from any help they can ask for.  Maybe they’re on a distant world, light-years from

anyone, except for the terrors creeping up on them.  Or maybe they’re all trapped in a

mansion, and the bridge is washed out.  Physical Isolation provides two very powerful

fear effects; being helpless, and being trapped.  Social Isolation can be much more

subtle.  In this case the characters are isolated because they are “outsiders”.  Maybe

they don’t speak the language, maybe they’re shunned because the locals don’t trust or

like people different from themselves.  Social Isolation can really stir up feelings of

alienation and ultimately paranoia, especially if it is perceived that the entire

community could possibly be working with the antagonist(s), or worse.. turn out to BE

the antagonists themselves.  Social Isolation also caters to an excellent technique of

presenting a single NPC as sympathetic.  This NPC is someone the characters can quickly

come to care about, and feel responsible for.  And ultimately, become someone the GM

can threaten, kill, or turn to increase the tension in the game.

#4 – Play to your characters’ weaknesses
Be careful interpreting this point.  Players don’t often enjoy feeling like their

characters are useless, or worse hopeless.  In this case, GMs need to avoid allowing

the characters strengths to dominate the story.  Or most importantly, GMs must avoid

allowing a single character’s strength to dominate the story.  The characters’

strengths shoud take them only so far.  At some point the characters will have to rely

on and overcome their weaknesses to survive.  Which builds dramatic tension as the

players understand that their character’s fate is unsure at best.

#5 – Mise en Scène
It’s a theatre term!  It’s French!  Including French theatre terms makes the blog look

classy!  Simply put, Mise en Scène describes all of the elements placed in the

character’s perception.  When setting a scene for your players, think about evertything

they can perceive.  The environment, lighting, sights, sounds and smells.  Extend this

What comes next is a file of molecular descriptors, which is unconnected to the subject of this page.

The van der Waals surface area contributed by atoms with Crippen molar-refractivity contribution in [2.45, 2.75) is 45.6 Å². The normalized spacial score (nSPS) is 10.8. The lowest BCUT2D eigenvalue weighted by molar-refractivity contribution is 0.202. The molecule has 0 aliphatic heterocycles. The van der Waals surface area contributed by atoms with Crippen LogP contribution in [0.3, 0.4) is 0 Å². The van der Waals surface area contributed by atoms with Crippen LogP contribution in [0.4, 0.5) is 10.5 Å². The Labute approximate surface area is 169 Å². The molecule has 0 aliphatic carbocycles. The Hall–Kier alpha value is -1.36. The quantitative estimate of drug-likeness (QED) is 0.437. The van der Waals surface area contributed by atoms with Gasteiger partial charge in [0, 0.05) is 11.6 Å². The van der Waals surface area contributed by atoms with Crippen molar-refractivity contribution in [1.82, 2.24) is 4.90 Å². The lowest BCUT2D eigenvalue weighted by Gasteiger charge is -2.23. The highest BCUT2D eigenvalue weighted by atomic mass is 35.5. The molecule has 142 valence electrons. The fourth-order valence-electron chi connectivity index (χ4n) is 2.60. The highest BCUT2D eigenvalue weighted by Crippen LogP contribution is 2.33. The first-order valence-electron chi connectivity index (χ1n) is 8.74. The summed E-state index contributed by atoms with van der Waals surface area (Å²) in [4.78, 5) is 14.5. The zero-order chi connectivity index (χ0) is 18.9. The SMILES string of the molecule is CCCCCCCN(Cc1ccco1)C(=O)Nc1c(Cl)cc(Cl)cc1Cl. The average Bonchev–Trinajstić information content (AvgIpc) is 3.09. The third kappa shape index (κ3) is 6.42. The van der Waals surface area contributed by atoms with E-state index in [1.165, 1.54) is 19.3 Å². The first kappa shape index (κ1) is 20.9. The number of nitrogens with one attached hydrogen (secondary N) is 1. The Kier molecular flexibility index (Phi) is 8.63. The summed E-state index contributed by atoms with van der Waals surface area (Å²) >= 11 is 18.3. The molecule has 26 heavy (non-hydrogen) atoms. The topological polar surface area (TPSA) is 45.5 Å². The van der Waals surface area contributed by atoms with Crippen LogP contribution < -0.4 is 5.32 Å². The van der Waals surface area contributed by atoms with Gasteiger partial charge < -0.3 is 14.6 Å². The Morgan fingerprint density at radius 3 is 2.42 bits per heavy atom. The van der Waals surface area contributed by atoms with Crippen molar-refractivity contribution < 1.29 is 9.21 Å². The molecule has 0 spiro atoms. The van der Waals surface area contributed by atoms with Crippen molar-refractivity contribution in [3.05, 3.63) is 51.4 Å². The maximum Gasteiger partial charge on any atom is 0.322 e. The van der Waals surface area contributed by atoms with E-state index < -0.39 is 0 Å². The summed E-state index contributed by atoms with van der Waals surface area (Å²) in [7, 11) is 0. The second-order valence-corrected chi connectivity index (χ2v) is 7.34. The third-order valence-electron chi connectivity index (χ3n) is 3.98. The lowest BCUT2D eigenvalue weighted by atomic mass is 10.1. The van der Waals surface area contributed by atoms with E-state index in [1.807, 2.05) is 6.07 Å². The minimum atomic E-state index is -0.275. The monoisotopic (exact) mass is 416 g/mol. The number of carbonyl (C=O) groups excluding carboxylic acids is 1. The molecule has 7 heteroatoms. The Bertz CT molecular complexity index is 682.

to NPCs, and how they look, smell and sound.  Describe it all in detail.  A trick I

like to use is to describe a scene with audio and visual descriptors last.  Leading off

a scene description with smell, or taste, or feel gets your players’ imaginations

running, and the ability of people to scare themselves is far more effective than any

outside stimulus.

#6 Don’t tell them everything at first
Leave a lot of mystery in your descriptions.  Let the players’ own imagination fill in

the details.  It’s never “the Necronomicon”, it’s “an ancient stack of crumbling

papers, bound in rough leather, bearing dark stains and smelling of decay and mold”.

The first description tells too much (because even if the players don’t know what a

Necronomicon is, they have a name for it and that breeds a comforting familiarity), the

second description invites the players to examine the item further, drawing their

characters in to the mystery.  Don’t describe monsters by their common names.  Describe

the monster, let the players “see” it in their minds, rather than think about an entry

in a Bestiary.

There are other tricks and tips, of course.  But these six should help get an aspiring

GM started on running excursions into the Weird and Mysterious.  As of today (September

21, 2012) Summer is ending, and Autumn is starting.  The nights will grow longer, and

shadows grow deeper.  Now, grab some dice, turn down the lights and scare someone at

the game table!